But those of us who never heard Jesus speak or saw him in person are left, really, with only the words that were written about him in the New Testament. And, let’s face it: many of us are inclined to take things quite literally—especially when it comes to “God-talk.”

It’s not simply that we take the words of Jesus literally. We tend to do that with all of Scripture. Sometimes, we even go a step further, and jump to a conclusion that is not explicitly stated in the passage. Take, for example, the 17th chapter of Leviticus, which forbids the eating of blood. There are those who—on the basis of that passage—refuse to accept life-saving blood transfusions on the grounds that such therapy offends the will of God.

We may think such an attitude is extreme, but the question asked by literalists remains important: “Is the Bible true, or not?”

Years ago, I had a most amazing professor. She was one of the people who taught me how to interpret Biblical texts.

One time, she was supposed to deliver a lecture about “Biblical Inspiration and the Authority of Scripture.” So, of course, she brought a drip coffee-maker and a carafe full of water into the classroom. She also had a tin of coffee and some white paper filters.

“The pure Word of God,” she began, “is like the clear water in this jug. It is so clear, so pure—and so commonplace—that we can easily fail to notice it. In fact, if you’re used to drinking other things, plain water can seem kind of boring.

“So, we try to make it more interesting,” she said. Pouring the water into the coffee-maker, she placed a filter into the basket, and dropped a scoop of coffee into it.

Then she flipped the power switch, and water began to pour through into the carafe, as she continued lecturing (if you can call what she did “lecturing.” I think it was much better than that).

“The Bible,” she said, “is kind of like this coffee-maker. As the water pours through the grounds in the filter, it picks up some things that it didn’t have before.

“Some of the stuff it picks up is very good—like the rich flavor and delicious aroma of coffee. Even the colour of coffee is attractive to me,” she said.

“However,” she continued, “some of the stuff the water picks up is not so good—like dioxins and furans from the bleached paper filter. The coffee grounds also put some not-so-great things into the water—like volatile oils and chemical compounds that may be carcinogenic. And caffeine, of course, which is certainly addictive.”

When the water had all poured through, she paused and poured herself a cup of coffee, which she then proceeded to drink.

“The Word from God,” she said, “is like pure water—clear, but hard to see—and easy to overlook. In order for us to see it, and learn from it, it had to pass through a human filter. That’s what the Biblical authors were—filters. The Word passed through them so that we could drink it in.

“But—just as the water picks up some characteristics from the coffee grounds and the filter—the Word of God revealed in Scripture picked up some of the characteristics of the human filters it passed through.

“And some of that was very good—like Luke’s elegant prose, or Paul’s impeccable reasoning, or the bold and compelling messages of the prophets, or the exquisite poetry of the Song of Songs.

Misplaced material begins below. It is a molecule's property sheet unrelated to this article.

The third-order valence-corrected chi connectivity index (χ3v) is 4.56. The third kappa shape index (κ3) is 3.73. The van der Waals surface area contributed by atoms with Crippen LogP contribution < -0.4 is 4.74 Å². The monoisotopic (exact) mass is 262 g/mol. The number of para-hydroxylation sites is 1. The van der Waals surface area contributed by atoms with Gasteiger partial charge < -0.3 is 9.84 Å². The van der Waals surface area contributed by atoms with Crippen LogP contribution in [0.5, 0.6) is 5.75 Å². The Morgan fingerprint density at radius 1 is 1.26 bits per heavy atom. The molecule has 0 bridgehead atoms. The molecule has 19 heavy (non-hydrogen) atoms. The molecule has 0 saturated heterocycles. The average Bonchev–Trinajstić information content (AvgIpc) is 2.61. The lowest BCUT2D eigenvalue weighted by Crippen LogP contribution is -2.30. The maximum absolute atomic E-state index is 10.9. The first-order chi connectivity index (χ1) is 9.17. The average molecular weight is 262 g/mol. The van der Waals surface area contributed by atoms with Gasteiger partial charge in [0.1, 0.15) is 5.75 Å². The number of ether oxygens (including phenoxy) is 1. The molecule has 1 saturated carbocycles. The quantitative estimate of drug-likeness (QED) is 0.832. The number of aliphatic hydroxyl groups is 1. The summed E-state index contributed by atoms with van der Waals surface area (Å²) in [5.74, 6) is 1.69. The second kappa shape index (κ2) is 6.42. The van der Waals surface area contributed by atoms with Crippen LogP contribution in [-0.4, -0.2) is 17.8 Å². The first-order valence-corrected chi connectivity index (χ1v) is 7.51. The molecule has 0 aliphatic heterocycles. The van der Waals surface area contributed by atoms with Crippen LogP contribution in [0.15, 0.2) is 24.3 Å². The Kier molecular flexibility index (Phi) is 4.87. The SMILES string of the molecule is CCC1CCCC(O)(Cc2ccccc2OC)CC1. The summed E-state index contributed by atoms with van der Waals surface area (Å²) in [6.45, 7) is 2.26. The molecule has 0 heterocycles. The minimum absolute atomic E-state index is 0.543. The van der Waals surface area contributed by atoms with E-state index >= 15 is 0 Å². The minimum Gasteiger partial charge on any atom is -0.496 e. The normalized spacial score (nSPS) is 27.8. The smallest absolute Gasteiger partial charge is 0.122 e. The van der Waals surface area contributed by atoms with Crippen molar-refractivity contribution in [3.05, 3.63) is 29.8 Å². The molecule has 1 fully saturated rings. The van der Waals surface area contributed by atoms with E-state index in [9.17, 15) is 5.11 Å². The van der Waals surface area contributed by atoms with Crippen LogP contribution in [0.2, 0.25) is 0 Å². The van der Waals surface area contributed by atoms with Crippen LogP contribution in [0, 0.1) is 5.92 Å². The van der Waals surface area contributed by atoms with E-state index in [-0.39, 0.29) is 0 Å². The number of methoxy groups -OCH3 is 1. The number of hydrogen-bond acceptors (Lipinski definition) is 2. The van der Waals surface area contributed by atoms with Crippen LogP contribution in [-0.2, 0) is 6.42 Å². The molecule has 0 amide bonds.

“But some of it was not so good—like the personal biases of male writers who under-valued the spiritual gifts of women, or blamed the Jews for the death of Jesus. “And some of it, “she said, “was neither good nor bad—but still influenced how the biblical message was framed. “For example, the Bible-writers thought the sky was like an inverted bowl covering the flat earth; that’s what they believed, and you have to bear that in mind when you read certain passages.”

After she was finished with her lecture, we all had coffee. Or at least, a few of us did. I was first in line. And as we drank our coffee and reflected upon the story she had told us …

Well, it was like a light was switched on, for many of us. Finally, we got it! The words upon the Scriptural page certainly do contain the Word of God—that eternal, unchangeable, creative Truth which speaks to human hearts, if they are open to it. However, because this divine Word speaks to us using human words, it is no longer as simple or as transparent as it was in the beginning. Even so, it is presented to us in a form that we can access—in words that we can see and hear and think about.

Is the Bible true? Of course it is.

Is the truth of the Bible perfectly revealed through the earthly language and human ideas of its human authors? Of course it isn’t. If they never made mistakes, if they did not have a limited world-view—if they did not add their own unique “flavours” and “colours” to the savoury brew we call “inspired Scripture”—then they would not have been human authors!

Especially when it comes to reporting on historical events, human authors—human lecturers, journalists, story-tellers … preachers … we do the best we can. The story I just told you is an example of that. For the sake of telling it, I’ve presented it as a kind of “quote-for-quote” monologue. Know what I mean? It sounds like I sat in the room and took notes … which I did

But that lecture took place more than 30 years ago. I’ve long since misplaced the notes I took that day—and they would have been scribbled and incomplete, at best. So, when I tell that story about my prof and her coffee-maker, I do my utmost to recall her words from memory. However … it’s not like watching a video—or listening to an audio transcript—of her talk. I think Scripture—especially the gospels—are very much like that.

So—for us ordinary folk who read Scripture and scratch our heads—I think the message is this: Persevere!

Accept the challenge of uncovering the Bible’s eternal truth. Read it intelligently—but also read it and ponder it and share it with humility, trusting in the Holy Spirit to guide you, and acknowledging both the limits of human understanding and the grandeur of human expression.

Trust me—it is worth it!